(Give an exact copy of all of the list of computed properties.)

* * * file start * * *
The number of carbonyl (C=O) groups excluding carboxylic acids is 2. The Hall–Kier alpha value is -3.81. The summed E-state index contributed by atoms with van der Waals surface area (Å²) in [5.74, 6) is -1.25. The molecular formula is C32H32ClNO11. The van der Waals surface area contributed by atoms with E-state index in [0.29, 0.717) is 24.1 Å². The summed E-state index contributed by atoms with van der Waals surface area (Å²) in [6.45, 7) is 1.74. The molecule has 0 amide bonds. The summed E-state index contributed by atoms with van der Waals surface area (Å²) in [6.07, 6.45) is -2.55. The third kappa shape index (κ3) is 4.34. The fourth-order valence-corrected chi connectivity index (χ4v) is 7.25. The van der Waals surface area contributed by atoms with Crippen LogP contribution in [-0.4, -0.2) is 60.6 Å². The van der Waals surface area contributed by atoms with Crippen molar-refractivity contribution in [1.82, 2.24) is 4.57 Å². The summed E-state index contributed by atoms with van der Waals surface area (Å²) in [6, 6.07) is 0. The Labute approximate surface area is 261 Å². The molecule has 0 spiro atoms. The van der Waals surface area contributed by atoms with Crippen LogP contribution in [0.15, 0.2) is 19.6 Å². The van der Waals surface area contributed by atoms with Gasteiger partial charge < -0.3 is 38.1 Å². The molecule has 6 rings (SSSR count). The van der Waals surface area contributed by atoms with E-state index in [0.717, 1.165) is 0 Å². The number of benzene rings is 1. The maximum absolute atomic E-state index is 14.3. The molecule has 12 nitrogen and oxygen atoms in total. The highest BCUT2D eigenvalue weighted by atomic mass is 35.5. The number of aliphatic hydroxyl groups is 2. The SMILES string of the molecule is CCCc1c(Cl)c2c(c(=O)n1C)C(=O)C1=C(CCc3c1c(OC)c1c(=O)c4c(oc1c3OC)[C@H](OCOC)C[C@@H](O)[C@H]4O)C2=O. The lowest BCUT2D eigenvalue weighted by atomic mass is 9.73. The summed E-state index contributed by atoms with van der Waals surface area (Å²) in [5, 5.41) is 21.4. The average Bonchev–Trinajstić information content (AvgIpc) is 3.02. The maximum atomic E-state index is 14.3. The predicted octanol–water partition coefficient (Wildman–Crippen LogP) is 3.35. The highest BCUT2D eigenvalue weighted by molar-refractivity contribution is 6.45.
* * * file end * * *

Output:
The number of carbonyl (C=O) groups excluding carboxylic acids is 2. The Hall–Kier alpha value is -3.81. The summed E-state index contributed by atoms with van der Waals surface area (Å²) in [5.74, 6) is -1.25. The molecular formula is C32H32ClNO11. The van der Waals surface area contributed by atoms with E-state index in [0.29, 0.717) is 24.1 Å². The summed E-state index contributed by atoms with van der Waals surface area (Å²) in [6.45, 7) is 1.74. The molecule has 0 amide bonds. The summed E-state index contributed by atoms with van der Waals surface area (Å²) in [6.07, 6.45) is -2.55. The third kappa shape index (κ3) is 4.34. The fourth-order valence-corrected chi connectivity index (χ4v) is 7.25. The van der Waals surface area contributed by atoms with Crippen LogP contribution in [-0.4, -0.2) is 60.6 Å². The van der Waals surface area contributed by atoms with Crippen molar-refractivity contribution in [1.82, 2.24) is 4.57 Å². The summed E-state index contributed by atoms with van der Waals surface area (Å²) in [6, 6.07) is 0. The Labute approximate surface area is 261 Å². The molecule has 0 spiro atoms. The van der Waals surface area contributed by atoms with Crippen LogP contribution in [0.15, 0.2) is 19.6 Å². The van der Waals surface area contributed by atoms with Gasteiger partial charge < -0.3 is 38.1 Å². The molecule has 6 rings (SSSR count). The van der Waals surface area contributed by atoms with E-state index in [0.717, 1.165) is 0 Å². The number of benzene rings is 1. The maximum absolute atomic E-state index is 14.3. The molecule has 12 nitrogen and oxygen atoms in total. The highest BCUT2D eigenvalue weighted by atomic mass is 35.5. The number of aliphatic hydroxyl groups is 2. The SMILES string of the molecule is CCCc1c(Cl)c2c(c(=O)n1C)C(=O)C1=C(CCc3c1c(OC)c1c(=O)c4c(oc1c3OC)[C@H](OCOC)C[C@@H](O)[C@H]4O)C2=O. The lowest BCUT2D eigenvalue weighted by atomic mass is 9.73. The summed E-state index contributed by atoms with van der Waals surface area (Å²) in [5, 5.41) is 21.4. The average Bonchev–Trinajstić information content (AvgIpc) is 3.02. The maximum atomic E-state index is 14.3. The predicted octanol–water partition coefficient (Wildman–Crippen LogP) is 3.35. The highest BCUT2D eigenvalue weighted by molar-refractivity contribution is 6.45.